The Green Cheapies

Going Green (No, wait Orange! Red!)

Chad W. Lutz

PARIS, FRANCE – The Parisians are at it again. What “travesty” have the French come up with this time? Well, it’s not a mandatory declaration of mustache for all women ages 18 and over (sorry facial fetish freaks). But it is helping put a little hair on the chest of environmental awareness.

Originally introduced as a tourist attraction in 1999, the Air de Paris, a helium balloon tethered almost 500 feet above the Parc André Citroën in Paris’s 15th arrondissement, can now be seen going green (and red and orange), and has been for almost two years now.

Since 2008, the balloon, which is illuminated at night, is now used to indicate the city’s current air quality. During the day, high intensity LCD banners and screens flash the same shades of Green (good), Orange (meh), and Red (dust off the SARS mask) to indicate levels of pollution.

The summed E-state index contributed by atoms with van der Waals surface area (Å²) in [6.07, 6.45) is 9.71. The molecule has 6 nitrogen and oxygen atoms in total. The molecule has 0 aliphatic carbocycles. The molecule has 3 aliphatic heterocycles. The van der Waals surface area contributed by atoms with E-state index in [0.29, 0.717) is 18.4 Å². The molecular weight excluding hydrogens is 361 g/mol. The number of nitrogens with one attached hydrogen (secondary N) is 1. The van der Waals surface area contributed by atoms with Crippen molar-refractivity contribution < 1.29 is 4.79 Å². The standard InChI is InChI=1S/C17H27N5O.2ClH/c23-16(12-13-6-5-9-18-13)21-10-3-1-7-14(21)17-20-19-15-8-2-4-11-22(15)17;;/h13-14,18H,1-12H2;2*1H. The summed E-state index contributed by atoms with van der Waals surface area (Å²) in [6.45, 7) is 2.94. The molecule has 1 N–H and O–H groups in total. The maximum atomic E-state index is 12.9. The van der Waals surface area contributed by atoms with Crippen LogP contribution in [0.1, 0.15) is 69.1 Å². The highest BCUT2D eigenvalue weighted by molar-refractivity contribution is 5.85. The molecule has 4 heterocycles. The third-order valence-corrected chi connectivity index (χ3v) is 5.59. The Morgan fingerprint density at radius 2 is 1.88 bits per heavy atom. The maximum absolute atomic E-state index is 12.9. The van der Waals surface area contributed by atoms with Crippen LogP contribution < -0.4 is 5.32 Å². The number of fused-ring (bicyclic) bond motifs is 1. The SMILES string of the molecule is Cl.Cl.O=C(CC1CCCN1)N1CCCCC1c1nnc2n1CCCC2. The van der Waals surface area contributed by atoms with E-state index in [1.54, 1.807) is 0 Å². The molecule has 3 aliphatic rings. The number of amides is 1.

Some, like the general director of Aerophile, the company that owns and operates the environmental bat signal, believe the balloon to be, “a sign of respect for the air…of nature.”

In an interview with CNN, the deputy mayor of Paris, Denis Baupin, agreed with balloon director Matthieu Gobbi, citing that, “every year two or three thousand people die in the Paris area because of air pollution,” and believes that the balloon is, in part, one of the many steps in the right direction the city is taking to improve air quality and ensure the safety of its citizens.

But not everyone is bonkers for the balloon. Some are wondering about its cost effectiveness, others like one brave commenter on think it’s flat-out “retarded.” But if something as simple as a color-changing balloon using only the power of the breeze to stay afloat can get people to think about the environment, even if only a little bit, I’d say, body hair and all, the Parisians are onto something.

*Images taken from